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UK “Breakin’ the Law”?

The hysteria over the British Government’s statement that the will of the Westminster Parliament will override EU law in the UK post-Brexit reflects the dismay of “Remainer” interests that this prospect would disappear in the event of “No Deal” on a trade agreement.

The EU/UK Withdrawal Agreement and its Northern Ireland Protocol were drawn up by Boris Johnson’s predecessor Theresa May under pressure from the euro-unionists of the Confederation of British Industry (CBI) and other “Remainers”.

It provides that EU rules regarding State aids and customs that were thought necessary in Northern Ireland to ensure that there was no physical border between North and South should extend to the whole of the UK.

This would keep Britain as a whole under the jurisdiction of EU law post-Brexit – the Irish tail continuing to wag the British dog – which is what the “Remainers”, and of course the EU, have always wanted.

It is legal ABC that the unwritten Constitution of the UK is that the Crown in Parliament is sovereign and can therefore pass legislation that is in breach of any external treaty, and there are many precedents for that.

The international law of treaties governs relations between sovereign States. The EU does not claim to be a State, but an arrangement between States, so that any treaty with it does not have the status of a normal inter-State treaty.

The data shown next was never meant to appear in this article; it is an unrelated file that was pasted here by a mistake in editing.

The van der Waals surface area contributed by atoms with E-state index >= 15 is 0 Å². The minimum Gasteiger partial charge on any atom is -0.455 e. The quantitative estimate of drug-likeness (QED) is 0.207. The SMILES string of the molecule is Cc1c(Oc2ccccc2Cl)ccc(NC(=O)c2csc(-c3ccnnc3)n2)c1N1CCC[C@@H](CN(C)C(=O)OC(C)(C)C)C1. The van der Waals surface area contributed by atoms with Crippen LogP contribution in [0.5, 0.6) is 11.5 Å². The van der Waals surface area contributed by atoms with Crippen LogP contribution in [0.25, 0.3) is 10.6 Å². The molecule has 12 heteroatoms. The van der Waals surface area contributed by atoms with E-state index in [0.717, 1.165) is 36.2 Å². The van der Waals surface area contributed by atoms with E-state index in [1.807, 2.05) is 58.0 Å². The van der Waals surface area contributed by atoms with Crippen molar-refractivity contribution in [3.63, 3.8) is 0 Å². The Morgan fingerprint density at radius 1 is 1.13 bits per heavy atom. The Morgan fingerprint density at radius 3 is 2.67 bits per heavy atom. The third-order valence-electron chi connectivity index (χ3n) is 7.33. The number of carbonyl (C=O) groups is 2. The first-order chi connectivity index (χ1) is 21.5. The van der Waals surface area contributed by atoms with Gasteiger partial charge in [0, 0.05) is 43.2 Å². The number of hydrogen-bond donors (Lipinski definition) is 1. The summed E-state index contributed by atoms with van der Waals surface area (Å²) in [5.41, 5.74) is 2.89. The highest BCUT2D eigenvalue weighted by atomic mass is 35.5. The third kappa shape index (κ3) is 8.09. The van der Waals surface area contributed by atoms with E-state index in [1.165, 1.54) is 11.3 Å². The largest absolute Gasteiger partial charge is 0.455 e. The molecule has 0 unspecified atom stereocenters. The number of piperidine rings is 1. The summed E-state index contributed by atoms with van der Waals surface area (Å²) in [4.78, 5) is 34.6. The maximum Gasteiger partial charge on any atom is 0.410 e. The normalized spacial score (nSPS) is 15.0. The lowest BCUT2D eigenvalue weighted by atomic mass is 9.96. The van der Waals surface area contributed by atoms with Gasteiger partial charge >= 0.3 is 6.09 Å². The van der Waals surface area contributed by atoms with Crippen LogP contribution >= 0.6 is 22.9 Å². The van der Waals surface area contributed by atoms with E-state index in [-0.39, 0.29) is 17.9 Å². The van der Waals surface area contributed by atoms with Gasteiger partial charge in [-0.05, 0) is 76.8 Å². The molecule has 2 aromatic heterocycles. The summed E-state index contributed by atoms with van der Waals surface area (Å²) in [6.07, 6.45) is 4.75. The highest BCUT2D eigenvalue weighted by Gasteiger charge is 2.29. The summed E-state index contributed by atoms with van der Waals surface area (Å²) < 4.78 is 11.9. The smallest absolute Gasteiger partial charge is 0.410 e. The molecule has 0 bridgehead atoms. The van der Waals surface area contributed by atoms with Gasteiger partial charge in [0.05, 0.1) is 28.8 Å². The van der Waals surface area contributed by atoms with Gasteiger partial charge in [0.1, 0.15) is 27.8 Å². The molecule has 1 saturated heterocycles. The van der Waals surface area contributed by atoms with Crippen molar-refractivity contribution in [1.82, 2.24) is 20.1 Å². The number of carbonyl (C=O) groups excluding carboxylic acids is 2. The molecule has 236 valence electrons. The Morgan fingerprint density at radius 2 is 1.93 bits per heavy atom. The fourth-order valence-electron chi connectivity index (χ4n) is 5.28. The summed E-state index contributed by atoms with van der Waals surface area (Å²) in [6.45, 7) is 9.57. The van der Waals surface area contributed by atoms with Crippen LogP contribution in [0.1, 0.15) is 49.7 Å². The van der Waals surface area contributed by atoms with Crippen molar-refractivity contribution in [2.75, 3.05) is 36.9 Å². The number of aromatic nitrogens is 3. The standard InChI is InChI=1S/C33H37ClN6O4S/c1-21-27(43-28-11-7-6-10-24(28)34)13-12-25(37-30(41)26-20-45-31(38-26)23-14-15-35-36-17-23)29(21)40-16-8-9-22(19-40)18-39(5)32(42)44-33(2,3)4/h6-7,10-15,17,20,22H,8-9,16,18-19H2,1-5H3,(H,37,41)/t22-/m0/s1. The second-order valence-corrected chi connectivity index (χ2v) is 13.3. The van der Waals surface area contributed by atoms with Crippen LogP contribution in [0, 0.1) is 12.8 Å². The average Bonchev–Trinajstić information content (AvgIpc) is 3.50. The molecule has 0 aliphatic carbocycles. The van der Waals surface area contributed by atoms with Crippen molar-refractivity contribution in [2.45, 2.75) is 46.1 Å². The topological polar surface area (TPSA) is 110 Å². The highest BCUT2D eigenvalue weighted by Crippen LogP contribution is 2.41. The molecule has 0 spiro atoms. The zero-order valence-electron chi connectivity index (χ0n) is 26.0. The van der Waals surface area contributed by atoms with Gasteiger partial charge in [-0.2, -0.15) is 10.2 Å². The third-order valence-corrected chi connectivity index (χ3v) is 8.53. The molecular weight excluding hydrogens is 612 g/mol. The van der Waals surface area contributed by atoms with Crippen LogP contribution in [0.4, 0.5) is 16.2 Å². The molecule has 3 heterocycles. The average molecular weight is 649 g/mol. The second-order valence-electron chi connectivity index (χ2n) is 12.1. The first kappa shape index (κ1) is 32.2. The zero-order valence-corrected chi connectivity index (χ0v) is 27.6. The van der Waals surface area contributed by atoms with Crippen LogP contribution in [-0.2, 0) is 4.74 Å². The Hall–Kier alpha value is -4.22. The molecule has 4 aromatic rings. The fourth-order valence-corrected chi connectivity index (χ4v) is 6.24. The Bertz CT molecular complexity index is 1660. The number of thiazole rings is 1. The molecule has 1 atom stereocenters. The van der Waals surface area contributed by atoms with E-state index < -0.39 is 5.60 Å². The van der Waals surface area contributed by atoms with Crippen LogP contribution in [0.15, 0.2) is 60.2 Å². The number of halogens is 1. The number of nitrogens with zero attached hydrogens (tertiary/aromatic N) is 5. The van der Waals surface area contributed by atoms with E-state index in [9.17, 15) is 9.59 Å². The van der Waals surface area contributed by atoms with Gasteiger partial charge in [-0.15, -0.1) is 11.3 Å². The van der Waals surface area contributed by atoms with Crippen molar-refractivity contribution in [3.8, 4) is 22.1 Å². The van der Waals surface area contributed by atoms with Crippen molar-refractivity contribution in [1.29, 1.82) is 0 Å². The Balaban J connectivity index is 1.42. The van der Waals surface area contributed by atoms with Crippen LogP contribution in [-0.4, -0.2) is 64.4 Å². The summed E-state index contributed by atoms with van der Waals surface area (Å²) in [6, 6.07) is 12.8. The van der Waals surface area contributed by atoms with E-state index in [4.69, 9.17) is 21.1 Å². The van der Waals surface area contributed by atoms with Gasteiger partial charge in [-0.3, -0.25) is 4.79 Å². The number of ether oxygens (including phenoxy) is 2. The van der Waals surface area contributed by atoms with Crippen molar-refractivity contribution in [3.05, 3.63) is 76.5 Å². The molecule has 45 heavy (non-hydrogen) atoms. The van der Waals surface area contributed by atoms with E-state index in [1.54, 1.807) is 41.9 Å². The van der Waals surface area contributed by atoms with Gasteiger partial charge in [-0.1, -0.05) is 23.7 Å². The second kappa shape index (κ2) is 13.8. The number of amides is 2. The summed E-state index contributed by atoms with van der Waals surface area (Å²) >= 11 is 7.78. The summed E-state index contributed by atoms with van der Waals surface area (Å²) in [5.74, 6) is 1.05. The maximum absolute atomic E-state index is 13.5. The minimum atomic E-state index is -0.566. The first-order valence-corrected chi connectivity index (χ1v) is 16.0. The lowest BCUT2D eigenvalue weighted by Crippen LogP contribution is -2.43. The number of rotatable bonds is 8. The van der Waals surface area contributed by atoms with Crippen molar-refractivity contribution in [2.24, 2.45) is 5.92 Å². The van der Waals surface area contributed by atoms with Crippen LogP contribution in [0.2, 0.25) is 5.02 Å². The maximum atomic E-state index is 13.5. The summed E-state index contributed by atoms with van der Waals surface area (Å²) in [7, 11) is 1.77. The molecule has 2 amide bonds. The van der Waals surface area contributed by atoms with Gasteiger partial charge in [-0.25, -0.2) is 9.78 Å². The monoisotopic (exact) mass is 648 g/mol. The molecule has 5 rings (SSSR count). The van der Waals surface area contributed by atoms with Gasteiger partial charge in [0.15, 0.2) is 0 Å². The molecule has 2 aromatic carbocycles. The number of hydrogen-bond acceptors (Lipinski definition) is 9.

The UK Internal Market Bill does no more than assert this classical British constitutional doctrine. The probability still is that there will be an EU/UK trade agreement – in which case the current fuss will be irrelevant.

The far bigger danger for those who want to see the democratic majority vote of the 2016 UK referendum implemented by means of a real Brexit, is that British Big Business as represented by the CBI and other “Remainer” interests will still succeed in pressurising the British Government to sell out on fisheries, State aids and all sorts of other matters when it come to an EU/UK trade agreement between now and the end of the year.

It is far better for British democracy – and ultimately for both parts of Ireland too – that the UK should leave the EU without a special trade deal and continue trading with the EU on the same basis as the USA, Japan, Australia and the other 160 or so world States that are outside the EU and have no special sovereignty-compromising trade deals with the power-grabbing EU empire.


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